Florida’s lien law (Florida Statutes §713.001-713.37) can help contractors, suppliers and construction professionals get paid. A good lien can act as a prime motivator in a contractor being paid what he/she is owed. However, the leverage that the law affords should not be interpreted as a license to force a payment that is otherwise not legitimately due. Florida Statutes section §713.31 reads, in pertinent part:
(2)(a) Any lien asserted under this part in which the lienor has willfully exaggerated the amount for which such lien is claimed or in which the lienor has willfully included a claim for work not performed upon or materials not furnished for the property upon which he or she seeks to impress such lien or in which the lienor has compiled his or her claim with such willful and gross negligence as to amount to a willful exaggeration shall be deemed a fraudulent lien. (emphasis added)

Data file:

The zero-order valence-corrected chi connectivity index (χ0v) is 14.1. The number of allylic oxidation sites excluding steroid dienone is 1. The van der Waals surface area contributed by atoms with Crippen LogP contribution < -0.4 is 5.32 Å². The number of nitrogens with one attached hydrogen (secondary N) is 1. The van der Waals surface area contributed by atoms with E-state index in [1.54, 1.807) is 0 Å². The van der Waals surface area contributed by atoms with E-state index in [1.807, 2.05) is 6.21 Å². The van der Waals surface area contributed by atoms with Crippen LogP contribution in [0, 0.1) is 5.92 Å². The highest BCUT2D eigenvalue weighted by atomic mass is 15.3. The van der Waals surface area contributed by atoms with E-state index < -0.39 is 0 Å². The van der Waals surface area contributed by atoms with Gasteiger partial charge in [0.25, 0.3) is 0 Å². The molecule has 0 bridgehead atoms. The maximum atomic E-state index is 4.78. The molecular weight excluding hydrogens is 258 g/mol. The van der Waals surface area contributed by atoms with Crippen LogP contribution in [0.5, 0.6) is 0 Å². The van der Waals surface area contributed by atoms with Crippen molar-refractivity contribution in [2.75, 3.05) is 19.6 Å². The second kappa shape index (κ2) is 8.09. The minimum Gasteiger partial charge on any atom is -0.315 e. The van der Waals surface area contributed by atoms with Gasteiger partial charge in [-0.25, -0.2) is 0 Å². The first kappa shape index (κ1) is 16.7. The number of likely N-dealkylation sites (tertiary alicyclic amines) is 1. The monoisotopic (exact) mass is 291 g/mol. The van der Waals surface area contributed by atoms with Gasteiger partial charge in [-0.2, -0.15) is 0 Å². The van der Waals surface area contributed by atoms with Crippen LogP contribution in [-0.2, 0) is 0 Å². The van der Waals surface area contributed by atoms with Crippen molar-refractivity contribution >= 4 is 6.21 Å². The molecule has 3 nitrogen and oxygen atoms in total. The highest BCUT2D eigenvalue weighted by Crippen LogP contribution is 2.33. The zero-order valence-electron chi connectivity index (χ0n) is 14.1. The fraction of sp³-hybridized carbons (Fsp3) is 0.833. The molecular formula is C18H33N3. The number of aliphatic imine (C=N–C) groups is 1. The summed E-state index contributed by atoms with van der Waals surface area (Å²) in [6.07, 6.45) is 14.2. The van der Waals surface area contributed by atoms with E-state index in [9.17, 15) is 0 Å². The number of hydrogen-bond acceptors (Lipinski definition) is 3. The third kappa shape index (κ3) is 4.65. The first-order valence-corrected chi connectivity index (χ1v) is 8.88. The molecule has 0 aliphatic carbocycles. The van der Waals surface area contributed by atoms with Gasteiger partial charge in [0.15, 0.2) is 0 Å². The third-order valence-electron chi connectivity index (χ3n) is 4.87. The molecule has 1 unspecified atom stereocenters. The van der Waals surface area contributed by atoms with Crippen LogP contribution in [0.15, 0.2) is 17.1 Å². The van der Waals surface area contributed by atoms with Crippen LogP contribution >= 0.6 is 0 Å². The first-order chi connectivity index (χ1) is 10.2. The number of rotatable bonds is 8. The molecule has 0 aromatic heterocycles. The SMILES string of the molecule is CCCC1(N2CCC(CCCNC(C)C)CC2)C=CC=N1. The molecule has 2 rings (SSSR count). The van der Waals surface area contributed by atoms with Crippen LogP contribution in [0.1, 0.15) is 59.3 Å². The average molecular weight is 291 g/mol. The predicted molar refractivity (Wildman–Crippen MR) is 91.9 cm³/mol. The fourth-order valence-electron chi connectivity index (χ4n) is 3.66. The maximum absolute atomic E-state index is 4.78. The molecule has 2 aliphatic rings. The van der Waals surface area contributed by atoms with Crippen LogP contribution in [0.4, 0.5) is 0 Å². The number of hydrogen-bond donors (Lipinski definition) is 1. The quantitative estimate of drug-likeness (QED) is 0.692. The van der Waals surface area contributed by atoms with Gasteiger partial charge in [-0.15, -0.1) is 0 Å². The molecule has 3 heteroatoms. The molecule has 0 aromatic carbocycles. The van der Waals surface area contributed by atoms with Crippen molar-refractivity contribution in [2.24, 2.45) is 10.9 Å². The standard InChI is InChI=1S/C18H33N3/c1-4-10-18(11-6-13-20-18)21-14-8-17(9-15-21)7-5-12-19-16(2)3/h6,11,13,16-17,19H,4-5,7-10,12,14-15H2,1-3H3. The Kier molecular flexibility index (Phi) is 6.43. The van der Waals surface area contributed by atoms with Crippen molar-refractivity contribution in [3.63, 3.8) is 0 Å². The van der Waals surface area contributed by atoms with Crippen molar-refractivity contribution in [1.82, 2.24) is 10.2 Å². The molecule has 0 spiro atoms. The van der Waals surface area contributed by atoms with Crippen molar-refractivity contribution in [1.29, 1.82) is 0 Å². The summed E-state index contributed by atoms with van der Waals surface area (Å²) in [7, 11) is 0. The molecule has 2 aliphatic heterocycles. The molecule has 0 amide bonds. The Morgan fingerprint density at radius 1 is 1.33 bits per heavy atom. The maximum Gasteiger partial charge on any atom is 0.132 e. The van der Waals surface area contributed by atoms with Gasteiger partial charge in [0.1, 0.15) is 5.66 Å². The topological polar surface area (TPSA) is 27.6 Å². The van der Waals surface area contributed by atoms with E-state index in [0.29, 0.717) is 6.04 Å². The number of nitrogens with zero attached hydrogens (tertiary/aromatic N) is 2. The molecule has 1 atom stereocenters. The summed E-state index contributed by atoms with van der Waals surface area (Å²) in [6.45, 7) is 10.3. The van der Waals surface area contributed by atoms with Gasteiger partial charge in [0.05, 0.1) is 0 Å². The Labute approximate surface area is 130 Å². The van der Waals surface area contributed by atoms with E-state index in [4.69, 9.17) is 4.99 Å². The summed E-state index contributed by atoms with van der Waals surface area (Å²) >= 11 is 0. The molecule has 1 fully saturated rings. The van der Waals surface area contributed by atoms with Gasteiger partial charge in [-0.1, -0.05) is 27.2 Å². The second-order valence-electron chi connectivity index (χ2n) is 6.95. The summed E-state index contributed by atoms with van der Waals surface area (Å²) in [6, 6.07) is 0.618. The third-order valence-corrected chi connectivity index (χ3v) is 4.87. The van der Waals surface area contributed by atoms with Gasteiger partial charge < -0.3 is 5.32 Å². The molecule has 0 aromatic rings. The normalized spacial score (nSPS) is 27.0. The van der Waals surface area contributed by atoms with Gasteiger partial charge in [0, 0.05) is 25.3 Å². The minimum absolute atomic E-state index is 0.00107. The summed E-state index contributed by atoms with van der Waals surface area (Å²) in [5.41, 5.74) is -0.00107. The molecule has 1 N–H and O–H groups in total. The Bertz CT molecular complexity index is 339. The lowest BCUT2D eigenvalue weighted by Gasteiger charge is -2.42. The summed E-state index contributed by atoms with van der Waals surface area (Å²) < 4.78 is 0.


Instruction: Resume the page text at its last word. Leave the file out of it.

A “fraudulent lien” is one that willfully exaggerates the amount owed, willfully includes a claim for work not performed or materials not furnished, or one that is compiled in a such a way either intentionally or so negligently to amount to a willful exaggeration. A fraudulent lien can also involve labor, services or materials that are not contemplated as lienable under the lien law. In order to have a valid good lien, a contractor, supplier or professional must “improve” the real property which means: